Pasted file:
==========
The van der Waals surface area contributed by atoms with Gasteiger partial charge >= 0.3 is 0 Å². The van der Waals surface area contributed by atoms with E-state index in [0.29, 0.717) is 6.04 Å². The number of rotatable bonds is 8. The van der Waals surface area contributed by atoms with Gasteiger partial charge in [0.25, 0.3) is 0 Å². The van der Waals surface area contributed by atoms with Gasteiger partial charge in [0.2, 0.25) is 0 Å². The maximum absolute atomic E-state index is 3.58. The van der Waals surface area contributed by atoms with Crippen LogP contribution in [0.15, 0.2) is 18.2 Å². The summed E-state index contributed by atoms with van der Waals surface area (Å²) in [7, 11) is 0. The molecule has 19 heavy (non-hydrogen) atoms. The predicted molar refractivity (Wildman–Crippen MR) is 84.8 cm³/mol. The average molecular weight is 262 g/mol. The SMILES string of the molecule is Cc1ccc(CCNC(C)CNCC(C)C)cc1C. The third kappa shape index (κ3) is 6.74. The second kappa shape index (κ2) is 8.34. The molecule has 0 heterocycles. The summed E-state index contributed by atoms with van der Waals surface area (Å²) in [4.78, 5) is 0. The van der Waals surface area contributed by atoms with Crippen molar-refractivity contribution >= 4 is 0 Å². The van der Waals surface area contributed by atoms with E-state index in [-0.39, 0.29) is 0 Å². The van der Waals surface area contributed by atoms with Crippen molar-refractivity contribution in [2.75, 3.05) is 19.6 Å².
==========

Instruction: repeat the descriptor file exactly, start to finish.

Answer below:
The van der Waals surface area contributed by atoms with Gasteiger partial charge >= 0.3 is 0 Å². The van der Waals surface area contributed by atoms with E-state index in [0.29, 0.717) is 6.04 Å². The number of rotatable bonds is 8. The van der Waals surface area contributed by atoms with Gasteiger partial charge in [0.25, 0.3) is 0 Å². The van der Waals surface area contributed by atoms with Gasteiger partial charge in [0.2, 0.25) is 0 Å². The maximum absolute atomic E-state index is 3.58. The van der Waals surface area contributed by atoms with Crippen LogP contribution in [0.15, 0.2) is 18.2 Å². The summed E-state index contributed by atoms with van der Waals surface area (Å²) in [7, 11) is 0. The molecule has 19 heavy (non-hydrogen) atoms. The predicted molar refractivity (Wildman–Crippen MR) is 84.8 cm³/mol. The average molecular weight is 262 g/mol. The SMILES string of the molecule is Cc1ccc(CCNC(C)CNCC(C)C)cc1C. The third kappa shape index (κ3) is 6.74. The second kappa shape index (κ2) is 8.34. The molecule has 0 heterocycles. The summed E-state index contributed by atoms with van der Waals surface area (Å²) in [4.78, 5) is 0. The van der Waals surface area contributed by atoms with Crippen molar-refractivity contribution >= 4 is 0 Å². The van der Waals surface area contributed by atoms with E-state index in [-0.39, 0.29) is 0 Å². The van der Waals surface area contributed by atoms with Crippen molar-refractivity contribution in [2.75, 3.05) is 19.6 Å².